But it was the 130bhp fuel-injected 2002tii that took the car to the next level.

The greatest small sports saloon

The 2002tii was launched in 1971, the Kugelfischer indirect injection added to a higher compression ratio providing oodles of extra power and, importantly, torque.

Now, 60mph could be hit in 8.3 seconds, while mid-range acceleration was streets ahead of its rivals. Top speed was up to 116mph.

BMW 2002tii
BMW 2002 tii

Testing the car in December 1971, Autocar said the tii was “a fast car by any standards; not so much in maximum speed as in mid-range acceleration.

“It has few peers when it comes to hustling across country on mediocre roads; none at all, perhaps, if one considers the comfort and quietness which go with it.”

Motor Trend described it as BMW’s “little super car”, which could “devastate almost everything else on the road, hauling down into corners at Porsche 911-like velocities, having the same power reserve to throttle steer as well”.

BMW 2002tii interior
2002tii interior (credit: BMW)

“After three days of generally flogging the tii over the autobahns and rural byways of Bavaria, we were ready to say that it was maybe the most fun BMW or anybody has ever built into a car, certainly the best small sedan we’ve ever tried in its class,” the magazine wrote.

“As far as quality goes, the BMW, all BMWs, are in a class by themselves.”

But even the 2002tii was not the cream of the 02 crop – that honour goes to the 2002 Turbo, Munich’s, and Europe’s, first production turbocharged car.

BMW 2002 Turbo

The 2002tii was already ahead of the pack of sporting rivals like the Triumph Dolomite Sprint, Fiat 124 Coupe, Ford RS2000 and Alfa 2000GTV.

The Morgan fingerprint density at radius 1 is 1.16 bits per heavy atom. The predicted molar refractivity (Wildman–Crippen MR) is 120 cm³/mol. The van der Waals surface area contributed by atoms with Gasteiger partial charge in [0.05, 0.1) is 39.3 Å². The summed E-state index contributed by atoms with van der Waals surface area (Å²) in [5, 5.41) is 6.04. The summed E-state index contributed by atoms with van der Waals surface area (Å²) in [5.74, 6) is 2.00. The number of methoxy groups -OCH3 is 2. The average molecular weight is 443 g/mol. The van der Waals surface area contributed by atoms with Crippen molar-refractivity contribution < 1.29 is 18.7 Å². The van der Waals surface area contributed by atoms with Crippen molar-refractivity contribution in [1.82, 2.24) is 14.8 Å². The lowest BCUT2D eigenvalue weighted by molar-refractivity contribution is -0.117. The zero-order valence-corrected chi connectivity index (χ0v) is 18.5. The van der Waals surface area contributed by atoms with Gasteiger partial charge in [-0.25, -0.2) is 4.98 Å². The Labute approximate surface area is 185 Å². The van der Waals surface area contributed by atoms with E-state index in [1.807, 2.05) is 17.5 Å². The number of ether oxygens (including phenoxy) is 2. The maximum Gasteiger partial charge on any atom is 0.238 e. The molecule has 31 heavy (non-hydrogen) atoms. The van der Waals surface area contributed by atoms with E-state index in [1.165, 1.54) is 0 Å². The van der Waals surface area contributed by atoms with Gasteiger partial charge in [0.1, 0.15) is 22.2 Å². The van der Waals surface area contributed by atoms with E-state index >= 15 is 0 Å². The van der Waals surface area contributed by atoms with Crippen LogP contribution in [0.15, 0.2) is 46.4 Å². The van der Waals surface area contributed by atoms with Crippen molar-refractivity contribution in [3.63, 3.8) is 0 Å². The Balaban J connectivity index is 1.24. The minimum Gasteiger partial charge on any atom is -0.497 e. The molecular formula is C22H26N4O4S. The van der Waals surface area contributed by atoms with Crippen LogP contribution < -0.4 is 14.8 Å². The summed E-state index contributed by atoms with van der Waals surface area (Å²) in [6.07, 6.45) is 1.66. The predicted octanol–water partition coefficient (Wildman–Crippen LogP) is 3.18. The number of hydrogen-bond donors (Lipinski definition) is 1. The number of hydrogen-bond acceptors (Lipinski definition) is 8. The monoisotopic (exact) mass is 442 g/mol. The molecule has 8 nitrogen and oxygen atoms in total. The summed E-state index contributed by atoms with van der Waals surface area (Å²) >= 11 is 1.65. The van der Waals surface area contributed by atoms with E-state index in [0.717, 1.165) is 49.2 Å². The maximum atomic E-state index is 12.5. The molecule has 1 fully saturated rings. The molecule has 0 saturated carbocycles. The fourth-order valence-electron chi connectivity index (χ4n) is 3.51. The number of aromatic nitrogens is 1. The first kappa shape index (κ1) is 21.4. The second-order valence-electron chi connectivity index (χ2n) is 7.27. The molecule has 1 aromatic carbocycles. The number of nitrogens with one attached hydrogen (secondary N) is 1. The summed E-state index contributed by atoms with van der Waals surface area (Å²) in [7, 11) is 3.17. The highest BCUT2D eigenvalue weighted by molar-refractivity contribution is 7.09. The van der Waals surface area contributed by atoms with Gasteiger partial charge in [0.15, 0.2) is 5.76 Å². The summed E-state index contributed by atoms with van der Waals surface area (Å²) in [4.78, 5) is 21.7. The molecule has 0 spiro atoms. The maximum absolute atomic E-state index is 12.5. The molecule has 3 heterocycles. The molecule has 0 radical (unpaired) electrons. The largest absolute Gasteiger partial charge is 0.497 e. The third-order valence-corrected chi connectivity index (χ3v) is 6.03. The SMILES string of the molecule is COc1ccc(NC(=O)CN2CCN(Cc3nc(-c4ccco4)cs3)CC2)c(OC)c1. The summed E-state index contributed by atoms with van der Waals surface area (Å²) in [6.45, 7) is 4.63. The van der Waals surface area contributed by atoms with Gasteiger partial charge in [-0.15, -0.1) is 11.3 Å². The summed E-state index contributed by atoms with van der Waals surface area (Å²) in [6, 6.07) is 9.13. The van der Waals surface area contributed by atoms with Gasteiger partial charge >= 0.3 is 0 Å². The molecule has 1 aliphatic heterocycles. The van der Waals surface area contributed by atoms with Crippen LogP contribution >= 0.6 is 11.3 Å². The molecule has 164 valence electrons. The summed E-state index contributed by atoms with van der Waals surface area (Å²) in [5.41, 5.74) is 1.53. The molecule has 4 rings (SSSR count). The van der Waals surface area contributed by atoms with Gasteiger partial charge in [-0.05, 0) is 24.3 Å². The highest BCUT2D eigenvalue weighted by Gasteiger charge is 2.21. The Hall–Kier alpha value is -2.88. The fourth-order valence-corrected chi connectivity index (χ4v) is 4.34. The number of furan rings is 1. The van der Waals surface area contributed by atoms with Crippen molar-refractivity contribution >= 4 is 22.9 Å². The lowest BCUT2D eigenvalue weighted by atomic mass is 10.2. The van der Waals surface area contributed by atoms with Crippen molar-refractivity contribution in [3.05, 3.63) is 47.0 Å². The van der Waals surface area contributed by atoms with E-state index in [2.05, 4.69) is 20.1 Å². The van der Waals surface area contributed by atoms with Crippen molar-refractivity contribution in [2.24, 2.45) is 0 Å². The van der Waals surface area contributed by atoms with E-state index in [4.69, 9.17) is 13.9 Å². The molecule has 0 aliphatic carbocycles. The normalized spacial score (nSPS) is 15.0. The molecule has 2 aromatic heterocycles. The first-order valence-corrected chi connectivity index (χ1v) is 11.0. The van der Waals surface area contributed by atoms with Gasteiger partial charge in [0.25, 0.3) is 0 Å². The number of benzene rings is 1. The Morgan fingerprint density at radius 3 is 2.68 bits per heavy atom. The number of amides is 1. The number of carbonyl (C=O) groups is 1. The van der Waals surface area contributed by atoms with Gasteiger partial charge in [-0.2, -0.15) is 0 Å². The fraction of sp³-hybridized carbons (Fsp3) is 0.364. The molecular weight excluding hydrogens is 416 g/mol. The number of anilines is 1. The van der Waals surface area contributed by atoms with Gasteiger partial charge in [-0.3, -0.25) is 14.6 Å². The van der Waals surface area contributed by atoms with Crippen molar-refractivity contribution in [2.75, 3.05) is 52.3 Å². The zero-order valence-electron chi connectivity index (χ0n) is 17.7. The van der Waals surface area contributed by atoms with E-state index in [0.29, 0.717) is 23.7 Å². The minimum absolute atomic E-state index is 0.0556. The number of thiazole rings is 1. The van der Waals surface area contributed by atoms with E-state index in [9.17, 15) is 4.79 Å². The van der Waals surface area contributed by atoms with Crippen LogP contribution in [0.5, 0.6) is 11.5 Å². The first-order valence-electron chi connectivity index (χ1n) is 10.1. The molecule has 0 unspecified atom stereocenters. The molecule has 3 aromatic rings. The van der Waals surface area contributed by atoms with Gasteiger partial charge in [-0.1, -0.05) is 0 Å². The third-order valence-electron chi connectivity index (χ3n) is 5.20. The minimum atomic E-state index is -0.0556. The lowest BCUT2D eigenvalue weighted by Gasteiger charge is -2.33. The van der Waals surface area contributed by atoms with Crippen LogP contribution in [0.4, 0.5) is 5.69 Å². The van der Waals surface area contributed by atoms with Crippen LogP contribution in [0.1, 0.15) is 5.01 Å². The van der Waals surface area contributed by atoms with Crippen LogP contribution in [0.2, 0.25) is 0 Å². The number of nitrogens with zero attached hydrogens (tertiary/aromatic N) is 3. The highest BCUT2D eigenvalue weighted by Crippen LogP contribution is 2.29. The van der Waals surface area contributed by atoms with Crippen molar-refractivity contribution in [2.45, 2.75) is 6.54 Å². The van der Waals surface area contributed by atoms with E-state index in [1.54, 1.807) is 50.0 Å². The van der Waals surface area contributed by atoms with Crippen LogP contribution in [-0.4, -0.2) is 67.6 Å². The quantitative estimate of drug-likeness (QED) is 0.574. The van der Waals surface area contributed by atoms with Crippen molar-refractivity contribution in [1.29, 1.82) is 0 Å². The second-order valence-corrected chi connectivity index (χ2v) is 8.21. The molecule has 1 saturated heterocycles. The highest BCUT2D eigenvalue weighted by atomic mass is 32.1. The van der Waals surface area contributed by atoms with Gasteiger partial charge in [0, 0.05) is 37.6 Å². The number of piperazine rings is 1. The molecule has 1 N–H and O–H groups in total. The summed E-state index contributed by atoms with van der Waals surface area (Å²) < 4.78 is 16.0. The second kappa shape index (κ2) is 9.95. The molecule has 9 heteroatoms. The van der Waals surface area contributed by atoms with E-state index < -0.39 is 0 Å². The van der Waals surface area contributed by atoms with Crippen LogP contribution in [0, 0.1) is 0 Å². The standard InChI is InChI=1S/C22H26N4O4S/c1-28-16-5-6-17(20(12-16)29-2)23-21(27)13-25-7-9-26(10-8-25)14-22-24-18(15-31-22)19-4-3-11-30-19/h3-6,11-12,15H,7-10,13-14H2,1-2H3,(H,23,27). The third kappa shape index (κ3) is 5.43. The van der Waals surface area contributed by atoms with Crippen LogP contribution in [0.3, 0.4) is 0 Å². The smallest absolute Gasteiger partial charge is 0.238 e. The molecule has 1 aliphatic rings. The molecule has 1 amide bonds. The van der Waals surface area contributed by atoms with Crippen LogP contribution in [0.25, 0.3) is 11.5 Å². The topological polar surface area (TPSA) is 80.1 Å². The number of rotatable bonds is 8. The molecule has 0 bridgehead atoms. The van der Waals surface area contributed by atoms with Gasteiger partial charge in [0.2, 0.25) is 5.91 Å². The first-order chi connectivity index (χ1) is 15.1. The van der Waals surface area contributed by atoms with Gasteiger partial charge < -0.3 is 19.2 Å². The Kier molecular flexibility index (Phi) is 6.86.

But Munich’s engineers were convinced the 2002’s chassis could handle even more power, and Paul Bracq’s 1972 concept, featuring gull-wing doors and a turbo-charged M10 engine, showed what was possible.

BMW 2002 Turbo
BMW 2002 Turbo

It never went into production, but was enough to push work on the 2002 Turbo forward, with a KKK (Kuhnle, Kopp and Kausch) unit helping to push output up from 130bhp to a stonking 170bhp.

An M-car in all but name, the Turbo was launched at the Frankfurt Motor Show in 1973 – five years before BMW’s motorsport division first put its single-letter name to a road car, the M1.

The new car now moved into a very different echelon of rival – on performance, it was mixing it with the considerably more expensive Porsche 911.

Like our illustration of the BMW 02 series: sheer driving enjoyment at the beginning of the article?

Download a free high-quality poster version here.

You had to climb to the even more expensive 911S before there was an appreciable difference in performance.

Autocar timed the car at 7.3 seconds to 60mph in November 1974, rapid for the time.

BMW 2002 Turbo

“It’s among the elite of high performance vehicles that can reach 120mph in less than half a minute,” it wrote, giving “unreserved praise to the car for its handling”.

“The 2002 Turbo is most civilised and sacrifices nothing in the provision of so much performance at a price unmatched by any rivals.”

The interior was given a more sporty feel, the rather hard standard seats replaced by more comfortable sports seats, a leather, spoked steering wheel, turbo pressure gauge and a red facia insert giving all uplifting the previously staid surroundings.

BMW 2002 Turbo interior
Inside the Turbo

The design team went to town on the bodywork – flared riveted wheel arches, deep front spoiler, full-length decals and rear spoiler left some saying it was “provoking aggressiveness”. Well, if you’ve got it, flaunt it.